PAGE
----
End Notes: Man on a Unicycle

Even the old can feel a surge of sap in spring, if not the fever of the young. The season of beginnings comes round again, and it is as if we are all back at Start in the game of life. The cycle of the seasons is part of the vaster clockwork of our galaxy but more proximately of our relation to the sun. Once it was a matter of serious dispute whether the sun moves around the earth or vice versa, and of course the geocentric account gave way to the heliocentric one, but all this has been swallowed up in an expanding universe that makes the old quarrel seem quaint. After all, to accept Copernicus did not entail throwing out one’s clocks.

The four seasons provide a pattern for human life, but unlike human life, they repeat themselves over and over. They form a cycle, a wheel, and what goes around comes around, in the phrase. The ages of man are modeled on those seasons, and on the sun that is their cause. But the melancholy difference soon dawns on us, and no one expressed it with more pith and pathos than Catullus.

Soles occidere et redire possunt:
nobis, cum semel occidit brevis lux,
nox est perpetua dormienda.
[Suns can die and rise again,
but when our brief light dies once,
we enter into perpetual sleep.]

It is that thought of something after death, of the possibility of breaking free of the time that is the measure of the wheeling planets that accompanies the sadness of Catullus. A perpetual sleep requires a sleeper. What pagans might guess at and vaguely hope for has been realized in Christ, and the liturgical cycle commemorates His victory over death. Pre-Socratic philosophers and at least one mad philosopher in the 19th century spoke of an eternal return, as if quite literally this moment of time, and we and all else in it, would be back, perform the same actions, do everything again. Groundhog Day. That would be eternity of the sort Aristotle granted the world. No individual of a species lasted long, but reproduction guaranteed the continuation of the species. To be or not to be was no option for this drone, but the species would continue in his progeny. Bees would always buzz, if not the same ones. The thought of death promotes memory to the role of the great repository of the past, which confers the only victory over time and death we can expect—if our faith is in vain.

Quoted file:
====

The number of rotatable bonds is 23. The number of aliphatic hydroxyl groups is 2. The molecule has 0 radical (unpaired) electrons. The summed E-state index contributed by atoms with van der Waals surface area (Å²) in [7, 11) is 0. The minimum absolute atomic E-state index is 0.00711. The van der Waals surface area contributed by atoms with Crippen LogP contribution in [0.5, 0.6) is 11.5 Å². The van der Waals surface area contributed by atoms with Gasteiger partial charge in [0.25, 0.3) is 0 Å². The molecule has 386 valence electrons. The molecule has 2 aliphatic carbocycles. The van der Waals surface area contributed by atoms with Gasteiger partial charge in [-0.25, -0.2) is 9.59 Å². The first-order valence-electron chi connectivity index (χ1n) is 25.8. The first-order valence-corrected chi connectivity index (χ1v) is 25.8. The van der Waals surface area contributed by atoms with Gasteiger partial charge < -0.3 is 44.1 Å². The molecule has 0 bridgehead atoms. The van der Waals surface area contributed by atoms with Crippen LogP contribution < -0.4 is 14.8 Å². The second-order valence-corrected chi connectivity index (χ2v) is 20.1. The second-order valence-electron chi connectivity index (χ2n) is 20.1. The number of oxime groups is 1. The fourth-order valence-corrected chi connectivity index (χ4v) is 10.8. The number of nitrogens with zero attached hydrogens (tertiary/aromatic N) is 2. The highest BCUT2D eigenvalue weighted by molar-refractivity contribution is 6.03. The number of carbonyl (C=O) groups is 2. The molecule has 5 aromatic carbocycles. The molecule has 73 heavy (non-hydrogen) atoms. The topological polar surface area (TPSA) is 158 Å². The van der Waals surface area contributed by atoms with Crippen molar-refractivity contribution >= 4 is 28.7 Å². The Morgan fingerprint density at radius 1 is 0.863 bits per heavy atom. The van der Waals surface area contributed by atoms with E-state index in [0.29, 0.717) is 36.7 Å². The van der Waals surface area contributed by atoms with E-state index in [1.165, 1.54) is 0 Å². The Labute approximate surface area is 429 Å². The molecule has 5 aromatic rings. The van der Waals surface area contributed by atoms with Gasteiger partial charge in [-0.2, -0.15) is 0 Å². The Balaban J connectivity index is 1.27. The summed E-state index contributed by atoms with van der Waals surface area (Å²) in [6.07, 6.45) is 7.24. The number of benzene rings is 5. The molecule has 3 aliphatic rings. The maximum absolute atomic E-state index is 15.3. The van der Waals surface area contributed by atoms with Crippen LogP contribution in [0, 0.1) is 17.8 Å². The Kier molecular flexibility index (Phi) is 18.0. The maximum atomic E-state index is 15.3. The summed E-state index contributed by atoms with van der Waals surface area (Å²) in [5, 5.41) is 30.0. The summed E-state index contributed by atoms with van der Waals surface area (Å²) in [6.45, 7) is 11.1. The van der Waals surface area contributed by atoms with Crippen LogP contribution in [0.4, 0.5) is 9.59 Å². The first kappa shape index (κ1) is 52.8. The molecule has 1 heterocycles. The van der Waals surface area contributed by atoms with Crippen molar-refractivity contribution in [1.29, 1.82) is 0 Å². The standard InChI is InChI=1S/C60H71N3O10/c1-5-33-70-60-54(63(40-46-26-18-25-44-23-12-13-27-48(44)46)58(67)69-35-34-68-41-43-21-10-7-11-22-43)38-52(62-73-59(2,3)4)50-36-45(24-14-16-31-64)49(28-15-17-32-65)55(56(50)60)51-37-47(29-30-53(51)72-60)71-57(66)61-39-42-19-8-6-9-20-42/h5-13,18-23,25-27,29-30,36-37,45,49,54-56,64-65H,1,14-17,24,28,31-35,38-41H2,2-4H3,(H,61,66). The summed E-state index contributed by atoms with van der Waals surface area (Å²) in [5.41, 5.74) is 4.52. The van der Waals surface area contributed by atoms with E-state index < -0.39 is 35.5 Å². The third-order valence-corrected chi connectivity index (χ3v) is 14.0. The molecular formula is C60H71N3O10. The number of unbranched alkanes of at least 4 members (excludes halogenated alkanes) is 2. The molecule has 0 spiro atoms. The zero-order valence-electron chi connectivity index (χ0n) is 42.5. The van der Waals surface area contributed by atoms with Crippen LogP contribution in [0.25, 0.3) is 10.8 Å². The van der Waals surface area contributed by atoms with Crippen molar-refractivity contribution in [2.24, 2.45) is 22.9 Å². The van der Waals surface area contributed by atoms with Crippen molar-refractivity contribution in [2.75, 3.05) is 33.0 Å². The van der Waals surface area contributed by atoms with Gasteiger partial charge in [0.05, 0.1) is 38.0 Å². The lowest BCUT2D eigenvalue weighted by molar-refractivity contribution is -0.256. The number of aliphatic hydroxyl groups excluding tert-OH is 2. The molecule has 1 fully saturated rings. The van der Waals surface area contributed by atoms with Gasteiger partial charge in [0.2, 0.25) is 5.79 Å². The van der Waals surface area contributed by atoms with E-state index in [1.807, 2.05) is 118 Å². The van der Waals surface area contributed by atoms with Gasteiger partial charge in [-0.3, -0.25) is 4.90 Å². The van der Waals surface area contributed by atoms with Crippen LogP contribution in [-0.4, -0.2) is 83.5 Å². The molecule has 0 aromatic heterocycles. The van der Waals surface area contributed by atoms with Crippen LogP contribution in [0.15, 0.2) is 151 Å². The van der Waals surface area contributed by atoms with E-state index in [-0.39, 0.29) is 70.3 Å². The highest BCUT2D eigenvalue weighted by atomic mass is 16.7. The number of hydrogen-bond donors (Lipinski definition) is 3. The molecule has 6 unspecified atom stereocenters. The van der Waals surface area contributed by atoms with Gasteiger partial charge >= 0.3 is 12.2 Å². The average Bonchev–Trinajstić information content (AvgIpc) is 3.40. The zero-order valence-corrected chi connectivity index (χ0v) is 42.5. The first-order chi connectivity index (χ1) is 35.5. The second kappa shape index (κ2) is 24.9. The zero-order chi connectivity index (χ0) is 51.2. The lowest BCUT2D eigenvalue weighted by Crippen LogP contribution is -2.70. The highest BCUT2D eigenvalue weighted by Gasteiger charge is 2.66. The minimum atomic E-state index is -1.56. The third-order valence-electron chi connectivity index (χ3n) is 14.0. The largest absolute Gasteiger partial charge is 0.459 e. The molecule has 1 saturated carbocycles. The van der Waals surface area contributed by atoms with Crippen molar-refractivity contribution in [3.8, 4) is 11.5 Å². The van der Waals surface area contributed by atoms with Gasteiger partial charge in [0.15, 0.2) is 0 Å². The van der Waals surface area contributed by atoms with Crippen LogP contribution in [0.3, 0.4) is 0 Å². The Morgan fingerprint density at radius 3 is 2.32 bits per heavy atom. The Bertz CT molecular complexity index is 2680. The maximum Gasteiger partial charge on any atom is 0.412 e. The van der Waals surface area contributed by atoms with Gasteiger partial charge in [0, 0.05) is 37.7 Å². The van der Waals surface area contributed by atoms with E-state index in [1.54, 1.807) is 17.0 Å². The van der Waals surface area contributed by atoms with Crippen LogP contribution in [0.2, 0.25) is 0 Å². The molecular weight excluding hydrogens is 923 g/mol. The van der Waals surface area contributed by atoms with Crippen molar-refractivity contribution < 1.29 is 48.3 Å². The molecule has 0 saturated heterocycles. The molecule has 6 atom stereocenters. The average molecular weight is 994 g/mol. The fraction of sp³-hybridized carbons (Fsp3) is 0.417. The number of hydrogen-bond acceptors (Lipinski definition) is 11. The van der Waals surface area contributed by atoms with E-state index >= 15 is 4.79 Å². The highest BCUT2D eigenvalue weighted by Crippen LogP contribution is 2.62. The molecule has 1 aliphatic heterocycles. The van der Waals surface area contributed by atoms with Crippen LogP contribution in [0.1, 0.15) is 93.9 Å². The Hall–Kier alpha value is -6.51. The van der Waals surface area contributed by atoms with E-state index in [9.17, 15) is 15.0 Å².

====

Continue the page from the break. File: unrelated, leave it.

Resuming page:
The Resurrection altered once and for all the way we look at the cycle of the seasons and the stages of our life. We are on a unicycle, no doubt, but our destination is eternity, and all year long the liturgy makes that point.

So what happens when faith seeps out of a culture? What happens when the common morality, which Christianity presupposed and built upon, seems no longer to obtain? Many dark things, but funny things as well. The migration of the old to sunny climes becomes for many an attempt to negate the fact of age. In Sarasota and elsewhere one sees ancient women who keep themselves in some semblance of the condition of their youth. 0 Brave New World. Sex divorced from its purpose becomes an obsession leading to despair. One thousand and three conquests in Spain alone, Leporello sings of Don Giovanni. The very number is absurd. But brittle couples seek an endless honeymoon at Viagra Falls. We could not believe the aged, trembling Katherine Hepburn was real, as if film had stopped time for her, as in a superficial sense it does, even in home movies. If the body is all we are, then the search for spare parts to keep it running becomes an industry.

Age is when wisdom is a possibility, but by and large it is a time of special folly. For every one who would not willingly be a day younger than he is, there are millions frantically athirst for the fountain of youth. But even post- Christians can see this is madness. Simone de Beauvoir wrote a novel whose hero could not die but would have died of boredom if he could. If the City of Man were all there is, despair would be all but unavoidable. But we have here no lasting city. Spring without Easter would seem sinister, and April the cruelest month. But Christ is risen and spring is here. Alleluia.

Ralph McInerny

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Ralph McInerny was a popular writer, philosopher, and teacher, as well as the co-founder of Crisis Magazine. He passed away on January 29, 2010.

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